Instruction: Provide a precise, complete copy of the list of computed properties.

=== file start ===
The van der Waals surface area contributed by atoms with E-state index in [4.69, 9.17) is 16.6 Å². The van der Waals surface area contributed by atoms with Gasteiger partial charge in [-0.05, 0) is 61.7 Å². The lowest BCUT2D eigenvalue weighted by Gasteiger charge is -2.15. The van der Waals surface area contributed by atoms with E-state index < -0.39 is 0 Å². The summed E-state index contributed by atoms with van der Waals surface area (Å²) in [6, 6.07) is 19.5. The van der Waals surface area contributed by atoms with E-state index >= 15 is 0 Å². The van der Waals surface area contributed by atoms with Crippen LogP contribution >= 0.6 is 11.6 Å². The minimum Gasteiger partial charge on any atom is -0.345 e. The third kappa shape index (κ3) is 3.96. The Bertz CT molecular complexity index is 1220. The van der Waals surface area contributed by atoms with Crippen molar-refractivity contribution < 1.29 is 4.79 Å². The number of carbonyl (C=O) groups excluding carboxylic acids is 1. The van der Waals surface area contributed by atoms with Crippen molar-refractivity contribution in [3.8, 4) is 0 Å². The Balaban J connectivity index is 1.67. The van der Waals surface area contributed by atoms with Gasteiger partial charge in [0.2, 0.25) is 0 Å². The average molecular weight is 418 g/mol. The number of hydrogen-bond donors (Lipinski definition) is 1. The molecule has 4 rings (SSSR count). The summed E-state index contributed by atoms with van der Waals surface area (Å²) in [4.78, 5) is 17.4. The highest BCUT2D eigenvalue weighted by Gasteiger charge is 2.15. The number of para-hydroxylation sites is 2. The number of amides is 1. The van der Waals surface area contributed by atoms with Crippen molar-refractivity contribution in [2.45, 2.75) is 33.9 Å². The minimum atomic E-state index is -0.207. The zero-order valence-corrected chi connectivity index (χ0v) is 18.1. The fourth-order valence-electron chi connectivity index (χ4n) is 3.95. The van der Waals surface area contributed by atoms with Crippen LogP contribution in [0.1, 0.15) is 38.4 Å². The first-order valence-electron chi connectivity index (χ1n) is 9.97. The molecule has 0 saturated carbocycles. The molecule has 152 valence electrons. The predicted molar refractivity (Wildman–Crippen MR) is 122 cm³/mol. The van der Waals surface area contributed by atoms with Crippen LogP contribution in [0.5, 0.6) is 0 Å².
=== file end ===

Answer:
The van der Waals surface area contributed by atoms with E-state index in [4.69, 9.17) is 16.6 Å². The van der Waals surface area contributed by atoms with Gasteiger partial charge in [-0.05, 0) is 61.7 Å². The lowest BCUT2D eigenvalue weighted by Gasteiger charge is -2.15. The van der Waals surface area contributed by atoms with E-state index < -0.39 is 0 Å². The summed E-state index contributed by atoms with van der Waals surface area (Å²) in [6, 6.07) is 19.5. The van der Waals surface area contributed by atoms with E-state index >= 15 is 0 Å². The van der Waals surface area contributed by atoms with Crippen LogP contribution >= 0.6 is 11.6 Å². The minimum Gasteiger partial charge on any atom is -0.345 e. The third kappa shape index (κ3) is 3.96. The Bertz CT molecular complexity index is 1220. The van der Waals surface area contributed by atoms with Crippen molar-refractivity contribution < 1.29 is 4.79 Å². The number of carbonyl (C=O) groups excluding carboxylic acids is 1. The van der Waals surface area contributed by atoms with Crippen molar-refractivity contribution in [3.8, 4) is 0 Å². The Balaban J connectivity index is 1.67. The van der Waals surface area contributed by atoms with Gasteiger partial charge in [0.2, 0.25) is 0 Å². The average molecular weight is 418 g/mol. The number of hydrogen-bond donors (Lipinski definition) is 1. The molecule has 4 rings (SSSR count). The summed E-state index contributed by atoms with van der Waals surface area (Å²) in [4.78, 5) is 17.4. The highest BCUT2D eigenvalue weighted by Gasteiger charge is 2.15. The number of para-hydroxylation sites is 2. The number of amides is 1. The van der Waals surface area contributed by atoms with Crippen molar-refractivity contribution in [2.45, 2.75) is 33.9 Å². The minimum atomic E-state index is -0.207. The zero-order valence-corrected chi connectivity index (χ0v) is 18.1. The fourth-order valence-electron chi connectivity index (χ4n) is 3.95. The van der Waals surface area contributed by atoms with Crippen LogP contribution in [0.1, 0.15) is 38.4 Å². The first-order valence-electron chi connectivity index (χ1n) is 9.97. The molecule has 0 saturated carbocycles. The molecule has 152 valence electrons. The predicted molar refractivity (Wildman–Crippen MR) is 122 cm³/mol. The van der Waals surface area contributed by atoms with Crippen LogP contribution in [0.5, 0.6) is 0 Å².